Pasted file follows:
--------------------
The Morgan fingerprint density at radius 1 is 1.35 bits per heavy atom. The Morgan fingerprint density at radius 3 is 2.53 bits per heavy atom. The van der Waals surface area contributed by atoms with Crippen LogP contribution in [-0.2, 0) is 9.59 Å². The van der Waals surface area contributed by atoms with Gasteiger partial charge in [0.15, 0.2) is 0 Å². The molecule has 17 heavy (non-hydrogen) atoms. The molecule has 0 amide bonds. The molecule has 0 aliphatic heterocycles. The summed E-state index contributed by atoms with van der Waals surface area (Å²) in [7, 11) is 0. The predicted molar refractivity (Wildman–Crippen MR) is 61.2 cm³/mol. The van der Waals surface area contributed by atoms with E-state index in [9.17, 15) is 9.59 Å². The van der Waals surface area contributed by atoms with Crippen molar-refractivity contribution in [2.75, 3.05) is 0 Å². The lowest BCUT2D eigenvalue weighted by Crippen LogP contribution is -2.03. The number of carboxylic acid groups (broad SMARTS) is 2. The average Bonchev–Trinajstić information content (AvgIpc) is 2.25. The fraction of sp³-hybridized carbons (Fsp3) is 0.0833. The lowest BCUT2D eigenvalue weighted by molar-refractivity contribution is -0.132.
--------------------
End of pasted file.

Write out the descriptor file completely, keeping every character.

The Morgan fingerprint density at radius 1 is 1.35 bits per heavy atom. The Morgan fingerprint density at radius 3 is 2.53 bits per heavy atom. The van der Waals surface area contributed by atoms with Crippen LogP contribution in [-0.2, 0) is 9.59 Å². The van der Waals surface area contributed by atoms with Gasteiger partial charge in [0.15, 0.2) is 0 Å². The molecule has 17 heavy (non-hydrogen) atoms. The molecule has 0 amide bonds. The molecule has 0 aliphatic heterocycles. The summed E-state index contributed by atoms with van der Waals surface area (Å²) in [7, 11) is 0. The predicted molar refractivity (Wildman–Crippen MR) is 61.2 cm³/mol. The van der Waals surface area contributed by atoms with E-state index in [9.17, 15) is 9.59 Å². The van der Waals surface area contributed by atoms with Crippen molar-refractivity contribution in [2.75, 3.05) is 0 Å². The lowest BCUT2D eigenvalue weighted by Crippen LogP contribution is -2.03. The number of carboxylic acid groups (broad SMARTS) is 2. The average Bonchev–Trinajstić information content (AvgIpc) is 2.25. The fraction of sp³-hybridized carbons (Fsp3) is 0.0833. The lowest BCUT2D eigenvalue weighted by molar-refractivity contribution is -0.132.